Book Title & Alexandra's Review

The ‘You Wouldn’t Want to Live Without…’ Series Continued: You Wouldn’t Want to Live Without Math, Vegetables, and Books!

4th Grade and Up


You Wouldn’t Want to Live Without Math!

You might not like math when you have to do your homework, but it would be hard to live without it.

Read all about what math does for us, allowing us to count, measure, and calculate.

Find out how numbers and math have helped us to transform the world, build computers, and even change the way we go shopping.


I’ve always been good with math and counting relaxes me. But when given 20 long difficult equations and it takes me 30 minutes to calculate the first one, I start to panic (This happened to me, it was not pretty).

I get how when you’re in class and you don’t want to do anything math might seem boring to some, but you’ll appreciate math more when you use it in your day-to-day life instead of in a classroom.

This book inspired me to re-watch my favorite childhood educational show, Cyberchase. Thanks to this show I learn the importance of the number 0 and how negative numbers work. You can still find old episodes on YouTube.

I leave you with this quote said by my grandpa John Redmond:

“I’m 80-year-old and I’ve never used Roman numerals!”

There’s a Roman numeral cheat in the book for anyone who needs one.



You Wouldn’t Want to Live Without Vegetables!

You might think you’d be happier in a world without vegetables, but you’d be wrong! Vegetables provide us with essential vitamins and minerals that make our bodies healthier and stop us from getting sick.

Read about how vegetables are grown and learn about the innovations that have been made with such humble vegetables as the potato and the carrot.


The history of vegetables is a lot more extensive and fascinating than I ever imagined.

The one fact I found the most informative is the difference between a fruit and vegetable. The strict definition of a vegetable is a seedless, edible part of a plant. Eggplants, avocados, zucchinis, pumpkins, and tomatoes are technically fruits because they contain seeds. Carrots, onions, cabbages, and potatoes are true vegetables.

When I was a kid, the only vegetable I could stand to eat were carrots. I still don’t really like them because they take forever to chew.

The best way to eat vegetables, in my opinion, is to make a fruit and vegetable smoothie. The sweet fruit covers up the taste of the vegetables and you don’t have to chew it, you just drink it. I use vegetables like kale, carrots, cauliflower and broccoli in my breakfast smoothie every morning. I know the vegetables are working because I have more energy than I ever did growing up without them.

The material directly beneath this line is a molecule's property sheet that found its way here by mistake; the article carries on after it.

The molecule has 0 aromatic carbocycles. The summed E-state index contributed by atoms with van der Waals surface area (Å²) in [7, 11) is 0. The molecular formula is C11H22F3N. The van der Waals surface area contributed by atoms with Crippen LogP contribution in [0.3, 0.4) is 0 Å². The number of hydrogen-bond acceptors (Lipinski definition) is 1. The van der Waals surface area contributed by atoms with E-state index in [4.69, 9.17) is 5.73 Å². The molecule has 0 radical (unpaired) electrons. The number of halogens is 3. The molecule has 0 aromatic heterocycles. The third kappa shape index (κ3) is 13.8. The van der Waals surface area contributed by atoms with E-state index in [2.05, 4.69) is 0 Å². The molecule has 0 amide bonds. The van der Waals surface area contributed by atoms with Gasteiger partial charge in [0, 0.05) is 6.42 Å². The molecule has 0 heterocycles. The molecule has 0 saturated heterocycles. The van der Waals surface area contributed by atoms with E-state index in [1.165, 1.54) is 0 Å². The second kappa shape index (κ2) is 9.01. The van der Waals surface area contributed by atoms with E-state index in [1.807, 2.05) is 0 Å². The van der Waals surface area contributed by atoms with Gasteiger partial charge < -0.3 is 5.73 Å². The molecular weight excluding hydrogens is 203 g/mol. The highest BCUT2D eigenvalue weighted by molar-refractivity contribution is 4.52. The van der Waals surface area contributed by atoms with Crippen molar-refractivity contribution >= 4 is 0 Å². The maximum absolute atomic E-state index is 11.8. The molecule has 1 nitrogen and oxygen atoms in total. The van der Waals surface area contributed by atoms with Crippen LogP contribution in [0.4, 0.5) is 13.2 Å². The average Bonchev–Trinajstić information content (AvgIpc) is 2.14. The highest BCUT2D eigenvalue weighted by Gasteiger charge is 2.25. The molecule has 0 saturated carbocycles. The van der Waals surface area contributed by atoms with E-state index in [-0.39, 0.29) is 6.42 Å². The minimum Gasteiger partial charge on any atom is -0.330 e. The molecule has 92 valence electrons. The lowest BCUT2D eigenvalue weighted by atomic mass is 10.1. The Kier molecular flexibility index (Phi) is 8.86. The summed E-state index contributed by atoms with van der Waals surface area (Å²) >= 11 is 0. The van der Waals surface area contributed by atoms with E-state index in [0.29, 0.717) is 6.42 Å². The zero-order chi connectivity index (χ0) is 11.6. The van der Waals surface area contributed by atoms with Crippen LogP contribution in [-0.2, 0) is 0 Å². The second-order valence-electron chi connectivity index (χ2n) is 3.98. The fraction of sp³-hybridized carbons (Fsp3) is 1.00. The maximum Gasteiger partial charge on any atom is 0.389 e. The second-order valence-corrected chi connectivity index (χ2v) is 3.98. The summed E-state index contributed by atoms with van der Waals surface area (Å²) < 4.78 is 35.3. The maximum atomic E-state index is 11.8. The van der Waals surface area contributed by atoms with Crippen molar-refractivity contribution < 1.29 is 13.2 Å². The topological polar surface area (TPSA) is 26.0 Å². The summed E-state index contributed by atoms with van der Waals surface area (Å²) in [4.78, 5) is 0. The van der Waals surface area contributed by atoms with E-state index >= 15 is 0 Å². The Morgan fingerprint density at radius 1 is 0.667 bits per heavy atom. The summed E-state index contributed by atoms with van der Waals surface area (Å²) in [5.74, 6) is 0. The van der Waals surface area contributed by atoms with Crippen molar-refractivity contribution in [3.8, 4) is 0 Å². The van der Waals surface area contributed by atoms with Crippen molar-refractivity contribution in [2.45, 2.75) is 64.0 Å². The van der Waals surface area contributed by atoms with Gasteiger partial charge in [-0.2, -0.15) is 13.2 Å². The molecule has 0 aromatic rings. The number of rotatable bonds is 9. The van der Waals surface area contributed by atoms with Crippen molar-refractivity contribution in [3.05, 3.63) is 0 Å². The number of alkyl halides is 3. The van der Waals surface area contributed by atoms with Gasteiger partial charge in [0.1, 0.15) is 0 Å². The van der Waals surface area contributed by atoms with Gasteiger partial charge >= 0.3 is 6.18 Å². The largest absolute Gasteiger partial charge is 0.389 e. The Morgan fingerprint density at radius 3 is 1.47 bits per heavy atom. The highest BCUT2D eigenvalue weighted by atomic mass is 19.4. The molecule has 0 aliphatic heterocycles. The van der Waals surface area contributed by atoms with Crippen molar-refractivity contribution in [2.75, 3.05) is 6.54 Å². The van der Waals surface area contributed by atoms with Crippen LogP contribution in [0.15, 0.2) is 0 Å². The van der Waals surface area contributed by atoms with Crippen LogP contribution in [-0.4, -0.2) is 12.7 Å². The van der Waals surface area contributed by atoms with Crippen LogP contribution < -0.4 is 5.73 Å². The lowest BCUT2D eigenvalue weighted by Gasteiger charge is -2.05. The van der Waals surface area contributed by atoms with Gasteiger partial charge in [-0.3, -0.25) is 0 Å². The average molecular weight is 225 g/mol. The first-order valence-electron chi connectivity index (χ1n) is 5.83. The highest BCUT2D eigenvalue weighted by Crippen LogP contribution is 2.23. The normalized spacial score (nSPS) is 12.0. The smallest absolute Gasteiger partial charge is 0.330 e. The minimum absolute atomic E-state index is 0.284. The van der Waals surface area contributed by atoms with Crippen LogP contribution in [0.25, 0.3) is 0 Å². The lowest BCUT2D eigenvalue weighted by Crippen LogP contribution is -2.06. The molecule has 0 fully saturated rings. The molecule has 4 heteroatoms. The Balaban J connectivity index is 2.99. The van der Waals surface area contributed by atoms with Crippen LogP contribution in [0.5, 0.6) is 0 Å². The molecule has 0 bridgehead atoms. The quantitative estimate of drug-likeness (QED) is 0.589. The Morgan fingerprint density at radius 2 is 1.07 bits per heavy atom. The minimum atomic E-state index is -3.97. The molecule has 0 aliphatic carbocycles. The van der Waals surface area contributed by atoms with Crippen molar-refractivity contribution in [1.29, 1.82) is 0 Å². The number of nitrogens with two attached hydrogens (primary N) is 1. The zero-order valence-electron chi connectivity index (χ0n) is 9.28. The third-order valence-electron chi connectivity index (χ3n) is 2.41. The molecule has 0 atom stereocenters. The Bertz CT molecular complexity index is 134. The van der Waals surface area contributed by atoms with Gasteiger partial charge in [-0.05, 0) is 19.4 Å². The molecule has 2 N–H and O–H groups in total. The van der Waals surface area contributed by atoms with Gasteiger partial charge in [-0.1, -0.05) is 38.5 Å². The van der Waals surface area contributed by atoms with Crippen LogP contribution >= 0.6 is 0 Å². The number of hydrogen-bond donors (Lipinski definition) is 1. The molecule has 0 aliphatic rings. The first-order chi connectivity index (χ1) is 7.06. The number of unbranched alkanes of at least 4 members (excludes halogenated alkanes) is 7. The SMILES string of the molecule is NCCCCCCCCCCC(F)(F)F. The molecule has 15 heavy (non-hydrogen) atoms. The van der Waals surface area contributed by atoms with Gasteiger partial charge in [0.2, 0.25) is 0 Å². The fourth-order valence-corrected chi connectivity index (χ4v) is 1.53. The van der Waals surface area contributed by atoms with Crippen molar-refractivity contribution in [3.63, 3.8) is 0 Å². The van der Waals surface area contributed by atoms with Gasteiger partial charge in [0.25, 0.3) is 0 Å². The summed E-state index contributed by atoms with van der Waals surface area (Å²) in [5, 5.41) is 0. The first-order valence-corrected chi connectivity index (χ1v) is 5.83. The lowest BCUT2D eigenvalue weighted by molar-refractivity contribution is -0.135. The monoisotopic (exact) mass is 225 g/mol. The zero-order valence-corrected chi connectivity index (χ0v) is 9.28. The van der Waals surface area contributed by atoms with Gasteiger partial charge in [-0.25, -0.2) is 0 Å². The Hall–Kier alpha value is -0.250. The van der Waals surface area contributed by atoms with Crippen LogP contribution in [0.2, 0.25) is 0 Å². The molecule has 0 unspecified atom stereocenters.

You Wouldn’t Want to Live Without Books!

Imagine a world without books. You would have no information about the world outside, except what you could learn from travelers. You would know nothing about the past, except what storytellers could remember. The book is a truly amazing data storage device, yet most of us take it for granted.

Find out how it has developed over the centuries, and how it is being reinvented for the future.

I don’t even want to imagine what a world without books would be like! My whole life revolves around books; reading books, looking up books, reviewing books, listening to audiobooks, writing books, researching information for the books I’m writing, selling the books I wrote, going to libraries and bookstores to get more books. The whole reason I started this book blog is because I love books so much!

Books have coming in many shapes and variations over the years; to the earliest origins as clay tablets to their very latest incarnations – the ebook. Honestly, I’m not a fan of the e-book. I spend too much time staring at a screen to begin with. I would be nice to have hundreds of books to read on one device, but I’d rather read a paper and ink book.

But in whatever form, a book’s function is the same: to educate, inform, and entertain.


This weeks’ Weird but True Facts about a Math Equation, Carrots, Lost Books

111,111,111 X 111,111,111 = 12,345,678,987,654,321

Cooked carrots are more nutritious than raw ones.

7,200 = approximate number of books left behind on London’s mass transit system every year.

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